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The Blame Game - Dr. Vern

Posted in News on August 2, 2014
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Are you sitting down? If not, I’ll wait while you get settled. I don’t want anybody keeling over from surprise and then suing me. Last thing I need is some lawyer sinking his teeth into me. Speaking of lawyers, here’s the shocker: I was actually nice to a lawyer. In my defense, I didn’t know the guy was a lawyer at first. My wife and I were returning from a Jeep trip deep in the woods when we came upon a cyclist by the side of the road, stranded with a flat tire.

For reasons unknown, some cyclists think it’s perfectly acceptable to venture out into public while dressed head-to-toe in stretch clothing. The snug fit and all that activity apparently reduces blood flow to the brain, resulting in a diminished ability to make fashion decisions. I’m not even remotely a fashion expert. In fact, I wish Garanimals made adult sizes. Even with my remedial fashion sense, I should’ve taken this cyclist’s outfit as my first warning sign. I’ve never worn the stuff myself. Appearances aside, stretch clothing can only stretch so far. I have no desire to be known for putting the “span” in Spandex.

In my ignorance and feeling somewhat generous, we had him toss his bike in the back of the Jeep. Feeling doubly generous, we even let him hop in, too. As we chatted on the drive back to civilization, I found out he was a lawyer. My first thought was to pull over and have him get out. Same goes for my second, third, and fourth thoughts as well (I was leaning towards keeping the bike). However, my wife shot me her patented husband-control stinkeye, and we dropped him off in town, along with his bike. In her defense, I suspect she thought it was unfair to the woodland creatures to foist a lawyer upon them.

I was reminded of this little episode because of the legal aspect of this month’s subject: statutes of limitation. Namely, what is the time limit for a Jeep owner to blame any problems on the previous owner(s)? Months? Years? Decades?

"After all, this is the good old U.S. of A."

Using my ‘63 Willys wagon as an example, I’ve gotten plenty of mileage out of blaming problems on the guys before me. After a while, it just becomes second nature. It’s so easy to go with that flow. Case in point, while driving home from work one evening, the headlights quit. I cycled the headlight switch a few times but no joy. I mashed the high beam switch, but that didn’t help either. I pulled off the road as quickly as possible and asked myself who was the blankety-blank mouth-breathing moron responsible? I had a few choice words for the idiot and the lineage of both sets of his ancestors.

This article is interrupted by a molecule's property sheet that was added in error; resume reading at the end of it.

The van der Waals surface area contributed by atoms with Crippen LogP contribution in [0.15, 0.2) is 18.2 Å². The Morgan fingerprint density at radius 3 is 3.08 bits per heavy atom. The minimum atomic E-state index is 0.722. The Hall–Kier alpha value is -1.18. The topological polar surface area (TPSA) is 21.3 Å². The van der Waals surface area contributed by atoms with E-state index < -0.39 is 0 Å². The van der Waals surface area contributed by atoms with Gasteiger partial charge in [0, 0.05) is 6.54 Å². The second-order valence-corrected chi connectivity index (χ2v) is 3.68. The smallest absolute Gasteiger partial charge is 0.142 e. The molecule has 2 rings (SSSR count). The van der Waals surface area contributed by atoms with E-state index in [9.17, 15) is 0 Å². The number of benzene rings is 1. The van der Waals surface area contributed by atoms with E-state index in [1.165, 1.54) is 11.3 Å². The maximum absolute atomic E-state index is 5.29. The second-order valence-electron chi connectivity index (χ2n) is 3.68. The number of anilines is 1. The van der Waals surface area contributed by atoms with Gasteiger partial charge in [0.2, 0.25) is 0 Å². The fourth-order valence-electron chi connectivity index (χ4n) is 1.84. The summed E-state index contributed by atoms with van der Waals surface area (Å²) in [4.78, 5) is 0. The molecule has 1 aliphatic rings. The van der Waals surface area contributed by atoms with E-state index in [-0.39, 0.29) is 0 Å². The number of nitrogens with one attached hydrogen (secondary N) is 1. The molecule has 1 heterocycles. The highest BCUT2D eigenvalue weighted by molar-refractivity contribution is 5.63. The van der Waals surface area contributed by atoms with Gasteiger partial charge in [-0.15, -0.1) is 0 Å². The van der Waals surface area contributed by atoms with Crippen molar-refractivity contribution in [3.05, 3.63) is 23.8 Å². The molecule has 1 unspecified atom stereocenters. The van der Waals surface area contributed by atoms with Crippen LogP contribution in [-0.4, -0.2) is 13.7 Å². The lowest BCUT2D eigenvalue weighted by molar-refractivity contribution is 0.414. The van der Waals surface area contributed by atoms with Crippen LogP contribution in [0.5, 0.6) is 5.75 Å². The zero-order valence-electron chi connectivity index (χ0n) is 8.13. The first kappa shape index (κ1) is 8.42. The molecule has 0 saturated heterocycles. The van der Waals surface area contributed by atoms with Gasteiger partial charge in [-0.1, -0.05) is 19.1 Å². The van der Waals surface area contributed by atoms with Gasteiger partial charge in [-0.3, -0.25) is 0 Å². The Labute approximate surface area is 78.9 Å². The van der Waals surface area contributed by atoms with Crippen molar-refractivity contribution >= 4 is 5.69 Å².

About the time the lights miraculously started working again, I realized that idiot was me. I had rewired the wagon from top to bottom. Every last wire was brand new, selected and installed by yours truly. My own two hands had crimped each and every terminal (editor’s note: That didn’t work for me. I had to use a crimper). A combination of despair and embarrassment set in upon realizing I had no one else to blame.

After all, this is the good old U.S. of A! I don’t have to accept responsibility for anything. Even better, there’s almost always somebody else to blame. Who amongst us hasn’t blamed a previous Jeep owner for some problem? For proper effect, this only applies to Jeep-related problems. Try as I might, I can’t blame the Clinton administration on my wagon’s previous owner.

The brakes are one of the few areas I haven’t had to touch on my wagon. They work okay for now, so I’m holding them in reserve until I run out of things to blame on any previous owners. Based on some of the other things I’ve found, this inaction may not be such a good idea after all. At the very minimum, I should keep a boat anchor and rope at the ready within easy reach of the driver’s seat.

In the midst of my self-righteous rant about previous owners, a sobering thought hit me: Of the many vehicles that have passed through my hands, are the current owners cursing me? I know of only one instance, but I was just a kid at the time. I thought purchasing a trowel and a five gallon bucket of body filler made you an autobody expert. After having sold said victim of my workmanship, I ran into my old rig about a year later at a combination garage/body shop. Lo and behold, my old pickup was up on the lift, somehow having survived long enough to need a new clutch. A small crowd from the body shop had formed around the truck, laughing themselves silly, unaware I was the perpetrator. On the bright side, it was easy enough for me to sneak out without saying goodbye. I just slipped out through the gap at the bottom of the door.

Speaking of goodbyes, I’ve never been real big on them, but next month will be my last column. I’ll explain more then, but basically, I don’t want to be that party guest who stays too long. For each subscriber, I’d like to include a piece of my going-away cake. I’m looking at having each piece dehydrated and compressed, like those wafer-thin expanding sponges that banks used to give out. Now if I could just figure out what to do with the frosting.
—Dr. Vern

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